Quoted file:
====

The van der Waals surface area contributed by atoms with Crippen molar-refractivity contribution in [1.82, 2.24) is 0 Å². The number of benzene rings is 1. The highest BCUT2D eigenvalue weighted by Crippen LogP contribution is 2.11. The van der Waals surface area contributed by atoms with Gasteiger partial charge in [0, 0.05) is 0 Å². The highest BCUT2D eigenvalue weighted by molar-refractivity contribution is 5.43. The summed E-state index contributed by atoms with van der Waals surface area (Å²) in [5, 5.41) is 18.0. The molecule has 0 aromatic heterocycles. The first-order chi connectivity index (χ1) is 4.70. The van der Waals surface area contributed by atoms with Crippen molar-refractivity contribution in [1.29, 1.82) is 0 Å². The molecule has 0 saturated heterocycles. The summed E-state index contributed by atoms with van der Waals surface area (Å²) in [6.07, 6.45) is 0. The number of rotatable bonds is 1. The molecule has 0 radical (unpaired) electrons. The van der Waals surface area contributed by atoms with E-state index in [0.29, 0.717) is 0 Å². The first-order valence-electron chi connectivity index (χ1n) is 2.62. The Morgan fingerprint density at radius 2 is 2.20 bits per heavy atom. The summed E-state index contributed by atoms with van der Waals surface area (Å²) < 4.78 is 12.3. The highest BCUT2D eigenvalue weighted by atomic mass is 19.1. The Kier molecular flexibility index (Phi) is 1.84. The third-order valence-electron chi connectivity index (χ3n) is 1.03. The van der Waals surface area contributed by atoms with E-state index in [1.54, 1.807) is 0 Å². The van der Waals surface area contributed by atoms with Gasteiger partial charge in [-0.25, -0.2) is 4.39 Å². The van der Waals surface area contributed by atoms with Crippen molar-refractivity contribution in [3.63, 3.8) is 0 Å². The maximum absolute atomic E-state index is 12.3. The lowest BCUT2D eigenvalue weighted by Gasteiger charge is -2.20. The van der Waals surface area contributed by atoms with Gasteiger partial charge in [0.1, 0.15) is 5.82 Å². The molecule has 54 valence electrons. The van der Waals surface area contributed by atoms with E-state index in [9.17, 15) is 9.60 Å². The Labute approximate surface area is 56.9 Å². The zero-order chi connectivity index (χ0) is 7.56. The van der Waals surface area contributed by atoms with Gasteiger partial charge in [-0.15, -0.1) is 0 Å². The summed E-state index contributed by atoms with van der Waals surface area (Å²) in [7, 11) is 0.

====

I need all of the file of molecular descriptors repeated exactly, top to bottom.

The van der Waals surface area contributed by atoms with Crippen molar-refractivity contribution in [1.82, 2.24) is 0 Å². The number of benzene rings is 1. The highest BCUT2D eigenvalue weighted by Crippen LogP contribution is 2.11. The van der Waals surface area contributed by atoms with Gasteiger partial charge in [0, 0.05) is 0 Å². The highest BCUT2D eigenvalue weighted by molar-refractivity contribution is 5.43. The summed E-state index contributed by atoms with van der Waals surface area (Å²) in [5, 5.41) is 18.0. The molecule has 0 aromatic heterocycles. The first-order chi connectivity index (χ1) is 4.70. The van der Waals surface area contributed by atoms with Crippen molar-refractivity contribution in [1.29, 1.82) is 0 Å². The molecule has 0 saturated heterocycles. The summed E-state index contributed by atoms with van der Waals surface area (Å²) in [6.07, 6.45) is 0. The number of rotatable bonds is 1. The molecule has 0 radical (unpaired) electrons. The van der Waals surface area contributed by atoms with E-state index in [0.29, 0.717) is 0 Å². The first-order valence-electron chi connectivity index (χ1n) is 2.62. The Morgan fingerprint density at radius 2 is 2.20 bits per heavy atom. The summed E-state index contributed by atoms with van der Waals surface area (Å²) < 4.78 is 12.3. The highest BCUT2D eigenvalue weighted by atomic mass is 19.1. The Kier molecular flexibility index (Phi) is 1.84. The third-order valence-electron chi connectivity index (χ3n) is 1.03. The van der Waals surface area contributed by atoms with E-state index in [1.54, 1.807) is 0 Å². The van der Waals surface area contributed by atoms with Gasteiger partial charge in [-0.25, -0.2) is 4.39 Å². The van der Waals surface area contributed by atoms with Crippen molar-refractivity contribution in [3.63, 3.8) is 0 Å². The maximum absolute atomic E-state index is 12.3. The lowest BCUT2D eigenvalue weighted by Gasteiger charge is -2.20. The van der Waals surface area contributed by atoms with Gasteiger partial charge in [0.1, 0.15) is 5.82 Å². The molecule has 54 valence electrons. The van der Waals surface area contributed by atoms with E-state index in [9.17, 15) is 9.60 Å². The Labute approximate surface area is 56.9 Å². The zero-order chi connectivity index (χ0) is 7.56. The van der Waals surface area contributed by atoms with Gasteiger partial charge in [-0.15, -0.1) is 0 Å². The summed E-state index contributed by atoms with van der Waals surface area (Å²) in [7, 11) is 0.